Everett Council reverses, agrees to take grant that would pay for up to 16 police officers
EVERETT — The City Council voted 6-1 to authorize taking a $6 million federal COPS grant that pays to add up to 16 police officers for Everett Police.
The second try was a reconsideration action after a council majority blocked it from moving forward last week over concerns about the city’s share of budget costs.
Empowered with more information through one-on-one meetings with city officials, the decision to approve appeared resolved for many of the council members who hesitated previously, based on their comments.
The lone “no” vote was from Councilwoman Liz Vogeli.
Councilmen Scott Bader and Jeff Moore were all-in from the get-go. Council members Scott Murphy, Brenda Stonecipher, Judy Tuohy and Paul Roberts raised concern to the long-term budget effects at a prior meeting.
Their hesitation came from the bigger picture issue of spending more on police while the city’s been cutting services elsewhere to balance its budget. (For 2021’s budget, the city may make $10 million in balancing reductions, including by continuing most of its 2020 cutbacks. See story in the Sept. 9 Tribune.)
At last week’s meeting, they felt more reassured.
Council members also seemed to gain more clarity about a spreadsheet that suggests an $8.5 million outlay from the city’s general fund caused by taking the $6 million grant. It wasn’t what it seemed, but really just “a worst-case scenario,” as how Stonecipher described it.
Police Chief Dan Templeman intends to use the money to beef up the bicycle patrol unit by making its footprint citywide, as well as adding officers to its traffic unit and add more patrol officers during peak times.
Vogeli said she voted against the grant because of its long-range budget impacts.
“With a fully staffed department, whose obligation it is to investigate felonies, violent crimes, and so forth, we would not need more community policing and the city could work on funding and finding grants for building community by the community,” Vogeli said. “I can’t, in good conscience, advise the acceptance of a grant that will burden our already decimated budget and not actually reduce crime.”
City leaders emphasized that the grant has flexibility.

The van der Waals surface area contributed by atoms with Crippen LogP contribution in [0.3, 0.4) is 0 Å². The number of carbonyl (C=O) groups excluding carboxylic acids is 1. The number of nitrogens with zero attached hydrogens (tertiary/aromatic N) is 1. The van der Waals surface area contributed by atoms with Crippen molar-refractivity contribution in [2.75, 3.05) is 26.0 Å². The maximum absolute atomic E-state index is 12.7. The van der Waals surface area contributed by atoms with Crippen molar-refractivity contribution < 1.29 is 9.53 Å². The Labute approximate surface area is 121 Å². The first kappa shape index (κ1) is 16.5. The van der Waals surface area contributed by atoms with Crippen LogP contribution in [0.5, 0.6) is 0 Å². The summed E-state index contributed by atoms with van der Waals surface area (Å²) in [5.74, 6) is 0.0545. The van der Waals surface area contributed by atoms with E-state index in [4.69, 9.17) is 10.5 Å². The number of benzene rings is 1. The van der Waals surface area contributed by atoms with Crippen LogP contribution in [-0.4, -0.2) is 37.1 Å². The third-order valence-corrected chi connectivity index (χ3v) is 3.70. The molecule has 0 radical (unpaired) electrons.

It could use the money to hire up to 16 officers, but also has the right to hire none at all. The city also could wait three years before making its first grant-funded hire.
The City Council would be approached again to decide when the police department requests hiring a grant-funded officer, city officials said.
One stipulation is it commits the city to keep paying for each grant-hired officer for 12 months after the position’s grant funding runs out after three years.
One budget idea Templeman suggested is to alternate the hiring pattern when filling vacant positions. Doing so means the department would hire one grant-funded officer, and then one regularly funded officer, and so forth. In the city budget, the vacancies are already accounted for on paper.
The COPS grant pays for salaries and benefits only. The city’s share of costs would be to cover academy training, equipment, uniforms and related costs.
“Accepting this grant, as the chief pointed out, doesn’t obligate us to spend one dollar,” Councilman Murphy said. “I’m very glad to see this come back.”
Before they had more answers, Murphy and Stonecipher had written a joint letter to the public sharing great concern about the projected $8.5 million in outlay costs over a six-year period.
Immigration enforcement clause explained
Last week, Templeman also addressed a clause on sharing police data with Immigration and Customs Enforcement (ICE) in the federal grant: The department does not have officers certified to do citizenship enforcement, nor is it required to, so taking the grant won’t change the Police Department’s approach on the topic, the chief said.
“I want to make clear this has no impact on the Everett Police Department’s policies,” the chief said. “Our policy is Everett Police officers will not undertake immigration investigations.” He added that the department doesn’t plan to add officers who can do citizenship enforcement.
The COPS grant clause says the police department can’t be prohibited from doing citizenship enforcement because of local or state laws — like what happens in a “sanctuary city,” which Everett is not
— but it doesn’t say anything about police departments that simply don’t do the checks.
Some of the public comments during the past weeks opposed the police department taking the grant because of the immigration enforcement clause.
As of the last budget cycle, the department is budgeted for 206 commissioned officers, of which 164 are rank-and-file officers, 26 are sergeants, eight are lieutenants and four are captains.
The public inundated the council with emails and phone calls after a council majority effectively prevented taking the matter to a vote at its Aug. 26 meeting. At that meeting, a motion to approve didn’t receive a procedural second to call a vote.
The topic popped onto the Sept. 2 council agenda a day before the meeting. City Council President Tuohy said Councilmembers Stonecipher and Murphy requested her to put it on the agenda for reconsideration, which had the consensus of other council members.
If it hadn’t gone to a vote, the deadline to accept the $6 million grant would have passed without setting up an emergency meeting. The deadline was Sept. 8.
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